Japanese Tea Sets
Cast-Iron, Ceramic and Clay

What you need to know before you start shopping for Japanese tea sets for brewing sencha, matcha and gyokuro.



For centuries, Japan has taken pride in the quality and beauty of its tea sets.

Although Japanese tea ware serves a utilitarian function, they are more than just kitchenware. They are also art objects in their own right.

They are usually made from three materials: porcelain, clay or cast-iron.

History

Starting in the early 13th century, Japanese tea sets were produced at kilns in Seto, Japan. They were originally modeled after tea sets from China.

At first, much of the pottery produced here mimicked the white and green celadon pottery that was popular in China at the time.

However, a ceramics artist named Kato Shirozaemon Kagemase brought back a new style from Chinese Buddhist temples - simple tenmoku tea bowls decorated with deep brown glaze.

tenmoku

 

What is the Tenmoku Glaze?

Tenmoku glazed ware is renowned for its variability. The glazes can range in color from dark plum (persimmon), to yellow, to brown, to black.

Tenmoku glaze is comprised of feldspar, limestone, and iron oxide.

The more quickly a piece is cooled, the blacker the glaze will be.

The new style attracted more potters to the area, and Seto became famous for its handmade Japanese tea ware.

Six Kilns

As tea gained more and more of a foothold in Japanese culture, Japan's ceramic artists developed their own unique styles, although they were influenced by trends from both China and Korea.

A variety of tea bowls, tea cups and tea pots were developed to suit both practitioners of the Japanese tea ceremony and the less formal tradition of drinking sencha with friends.

Six towns became especially famous for producing ceramics and other teaware: Bizen, Echizen, Seto, Shigaraki/Iga, Tamba, and Tokoname.

These towns are known as the Six Old Kilns of Japan, and most of them still produce high-quality teaware today.

How to Buy

Japanese tea sets come in an astounding variety of sizes, designs and price ranges. How do you know what type of which is right for you?

They do not have as many components as British tea sets do. They often consist of simply a tea pot for brewing tea and cups to drink from.

Size

Consider how many people you intend to brew tea for.

If it is just going to be for you and a friend, a smaller tea pot is better, as it keeps the tea from getting cold in between cups.

Materials

Consider the design and materials of the tea set.

Do you want a ceramic set?

Ceramic Japanese tea sets often have a simple, handcrafted beauty. Some are brightly painted, usually with natural designs like flowers or dragonflies. They are easy to care for, but of course they can break if you are not careful.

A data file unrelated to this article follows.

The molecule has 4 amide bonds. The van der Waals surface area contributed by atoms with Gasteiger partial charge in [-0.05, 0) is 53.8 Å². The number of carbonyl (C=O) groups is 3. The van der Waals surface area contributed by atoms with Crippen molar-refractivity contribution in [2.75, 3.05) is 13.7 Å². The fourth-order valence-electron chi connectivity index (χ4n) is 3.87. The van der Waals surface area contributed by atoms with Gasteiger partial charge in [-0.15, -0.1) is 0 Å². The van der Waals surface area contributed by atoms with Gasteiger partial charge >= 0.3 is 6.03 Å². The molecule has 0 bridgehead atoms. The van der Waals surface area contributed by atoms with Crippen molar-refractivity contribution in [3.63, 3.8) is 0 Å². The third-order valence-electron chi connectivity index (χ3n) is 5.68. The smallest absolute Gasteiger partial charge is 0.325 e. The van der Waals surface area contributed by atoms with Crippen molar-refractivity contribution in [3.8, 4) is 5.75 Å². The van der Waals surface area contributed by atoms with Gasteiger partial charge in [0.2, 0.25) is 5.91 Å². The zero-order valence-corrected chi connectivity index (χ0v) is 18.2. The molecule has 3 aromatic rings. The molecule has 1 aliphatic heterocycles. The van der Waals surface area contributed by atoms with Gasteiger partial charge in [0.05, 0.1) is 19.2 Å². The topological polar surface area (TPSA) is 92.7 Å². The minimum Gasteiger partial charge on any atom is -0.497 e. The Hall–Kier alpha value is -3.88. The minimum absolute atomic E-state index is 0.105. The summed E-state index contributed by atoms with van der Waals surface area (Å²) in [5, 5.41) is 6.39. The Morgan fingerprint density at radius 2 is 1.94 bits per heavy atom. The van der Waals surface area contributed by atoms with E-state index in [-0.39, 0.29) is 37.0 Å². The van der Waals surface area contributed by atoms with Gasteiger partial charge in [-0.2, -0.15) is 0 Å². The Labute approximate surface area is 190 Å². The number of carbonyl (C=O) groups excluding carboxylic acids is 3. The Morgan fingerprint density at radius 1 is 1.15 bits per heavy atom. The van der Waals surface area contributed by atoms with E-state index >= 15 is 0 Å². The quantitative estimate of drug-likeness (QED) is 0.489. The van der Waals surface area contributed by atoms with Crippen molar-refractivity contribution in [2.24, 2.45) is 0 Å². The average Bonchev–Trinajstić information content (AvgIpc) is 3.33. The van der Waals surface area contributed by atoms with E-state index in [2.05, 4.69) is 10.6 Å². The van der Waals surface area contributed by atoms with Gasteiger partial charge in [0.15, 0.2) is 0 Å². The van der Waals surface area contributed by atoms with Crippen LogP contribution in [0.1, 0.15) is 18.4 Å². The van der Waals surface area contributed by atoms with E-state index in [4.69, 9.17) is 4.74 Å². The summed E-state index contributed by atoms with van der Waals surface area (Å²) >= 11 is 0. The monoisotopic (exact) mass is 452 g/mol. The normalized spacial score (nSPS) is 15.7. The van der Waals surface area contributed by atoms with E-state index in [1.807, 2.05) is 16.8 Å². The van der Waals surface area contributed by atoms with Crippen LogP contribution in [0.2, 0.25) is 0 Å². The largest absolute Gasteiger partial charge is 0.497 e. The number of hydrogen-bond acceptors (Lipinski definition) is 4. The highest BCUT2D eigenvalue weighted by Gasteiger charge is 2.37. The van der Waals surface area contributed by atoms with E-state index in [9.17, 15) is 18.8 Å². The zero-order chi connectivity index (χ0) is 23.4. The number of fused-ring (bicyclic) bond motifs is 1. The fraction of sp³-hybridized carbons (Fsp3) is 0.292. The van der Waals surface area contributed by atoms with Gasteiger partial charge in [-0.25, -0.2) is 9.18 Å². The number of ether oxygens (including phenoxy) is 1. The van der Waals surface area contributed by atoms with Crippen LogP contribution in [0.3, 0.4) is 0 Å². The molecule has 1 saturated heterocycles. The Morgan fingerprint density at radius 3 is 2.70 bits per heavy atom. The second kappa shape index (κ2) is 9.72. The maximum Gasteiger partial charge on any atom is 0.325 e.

Cast iron tea ware often involve using a a kettle called tetsubin that can keep water warm for hours. You can also insert an infuser basket into it for brewing tea. This is discussed in Tetsubin Tea Pot Review.

You can find more information on tea pot materials on Tea Pot Review - Guide to Best Type of Material

Handles

Japanese tea cups usually do not have handles. Tea pots may be traditional tea pots with loop handles or side-handles.

Water Cooler

Japanese green teas are finicky about brewing temperature, so sometimes a separate vessel called a yuzamashi is included to help cool the water.

The most important item to consider is what type of tea you intend to brew.

Ceramic Tea Set for Gyokuro or Sencha

When buying Japanese tea sets, a useful rule of thumb is to use small pots and cups for the higher grades, such as a gyokuro.

japanese tea set

For example, this Shiboridash tea pot set is made just for gyokuro.

It includes a houbin, which is a small tea pot designed for brewing gyokuro. It holds just the right amount of water for brewing small amounts of tea. It also includes a yuzamashi and 2 small tea cups.

The cups are white inside so that you can admire the emerald green of the tea liquor. The yuzamashi helps you quickly cool the water to the correct temperature.

Matcha

Japanese tea sets for matcha usually include a tea bowl, a whisk and often a bamboo scoop. For further information about choosing a tea bowl visit

Japanese Tea Bowls For Matcha - How to Choose A Perfect Chawan

Related Articles

Japanese Tea Cups (Yunomi Chawan) - A Buyer's Guide

Japanese tea cups are known as yunomi chawan or simply yunomi. They are for drinking loose-leaves such as sencha or gyokuro.

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